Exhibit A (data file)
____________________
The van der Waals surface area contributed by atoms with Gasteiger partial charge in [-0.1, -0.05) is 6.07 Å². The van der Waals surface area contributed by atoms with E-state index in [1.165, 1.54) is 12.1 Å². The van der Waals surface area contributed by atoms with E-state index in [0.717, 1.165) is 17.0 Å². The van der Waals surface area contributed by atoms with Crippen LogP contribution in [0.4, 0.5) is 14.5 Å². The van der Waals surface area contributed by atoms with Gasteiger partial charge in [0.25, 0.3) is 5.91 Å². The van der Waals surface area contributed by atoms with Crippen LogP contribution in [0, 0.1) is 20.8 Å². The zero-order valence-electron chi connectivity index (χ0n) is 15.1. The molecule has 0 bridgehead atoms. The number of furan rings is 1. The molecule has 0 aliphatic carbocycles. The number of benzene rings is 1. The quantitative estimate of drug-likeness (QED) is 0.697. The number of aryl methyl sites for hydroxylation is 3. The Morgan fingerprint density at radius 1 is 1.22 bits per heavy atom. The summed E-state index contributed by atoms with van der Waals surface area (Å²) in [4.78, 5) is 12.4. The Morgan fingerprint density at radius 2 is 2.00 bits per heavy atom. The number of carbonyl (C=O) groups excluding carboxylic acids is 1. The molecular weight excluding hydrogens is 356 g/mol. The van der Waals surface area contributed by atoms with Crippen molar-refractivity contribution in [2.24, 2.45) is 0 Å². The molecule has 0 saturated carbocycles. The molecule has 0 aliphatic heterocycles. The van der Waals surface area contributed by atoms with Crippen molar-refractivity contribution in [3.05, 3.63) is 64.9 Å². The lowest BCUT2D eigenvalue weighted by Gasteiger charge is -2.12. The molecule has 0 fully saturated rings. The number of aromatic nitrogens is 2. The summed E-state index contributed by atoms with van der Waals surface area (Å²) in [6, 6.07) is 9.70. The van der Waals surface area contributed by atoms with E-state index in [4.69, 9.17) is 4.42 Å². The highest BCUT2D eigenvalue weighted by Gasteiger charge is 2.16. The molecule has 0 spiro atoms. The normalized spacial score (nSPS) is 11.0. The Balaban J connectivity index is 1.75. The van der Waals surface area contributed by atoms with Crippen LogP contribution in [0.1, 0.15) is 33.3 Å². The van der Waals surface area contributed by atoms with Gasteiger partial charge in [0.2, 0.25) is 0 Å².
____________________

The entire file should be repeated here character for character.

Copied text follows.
The van der Waals surface area contributed by atoms with Gasteiger partial charge in [-0.1, -0.05) is 6.07 Å². The van der Waals surface area contributed by atoms with E-state index in [1.165, 1.54) is 12.1 Å². The van der Waals surface area contributed by atoms with E-state index in [0.717, 1.165) is 17.0 Å². The van der Waals surface area contributed by atoms with Crippen LogP contribution in [0.4, 0.5) is 14.5 Å². The van der Waals surface area contributed by atoms with Gasteiger partial charge in [0.25, 0.3) is 5.91 Å². The van der Waals surface area contributed by atoms with Crippen LogP contribution in [0, 0.1) is 20.8 Å². The zero-order valence-electron chi connectivity index (χ0n) is 15.1. The molecule has 0 bridgehead atoms. The number of furan rings is 1. The molecule has 0 aliphatic carbocycles. The number of benzene rings is 1. The quantitative estimate of drug-likeness (QED) is 0.697. The number of aryl methyl sites for hydroxylation is 3. The Morgan fingerprint density at radius 1 is 1.22 bits per heavy atom. The summed E-state index contributed by atoms with van der Waals surface area (Å²) in [4.78, 5) is 12.4. The Morgan fingerprint density at radius 2 is 2.00 bits per heavy atom. The number of carbonyl (C=O) groups excluding carboxylic acids is 1. The molecular weight excluding hydrogens is 356 g/mol. The van der Waals surface area contributed by atoms with Crippen molar-refractivity contribution in [2.24, 2.45) is 0 Å². The molecule has 0 saturated carbocycles. The molecule has 0 aliphatic heterocycles. The van der Waals surface area contributed by atoms with Crippen molar-refractivity contribution in [3.05, 3.63) is 64.9 Å². The lowest BCUT2D eigenvalue weighted by Gasteiger charge is -2.12. The molecule has 0 fully saturated rings. The number of aromatic nitrogens is 2. The summed E-state index contributed by atoms with van der Waals surface area (Å²) in [6, 6.07) is 9.70. The van der Waals surface area contributed by atoms with E-state index in [4.69, 9.17) is 4.42 Å². The highest BCUT2D eigenvalue weighted by Gasteiger charge is 2.16. The molecule has 0 spiro atoms. The normalized spacial score (nSPS) is 11.0. The Balaban J connectivity index is 1.75. The van der Waals surface area contributed by atoms with Crippen LogP contribution in [0.1, 0.15) is 33.3 Å². The van der Waals surface area contributed by atoms with Gasteiger partial charge in [0.2, 0.25) is 0 Å².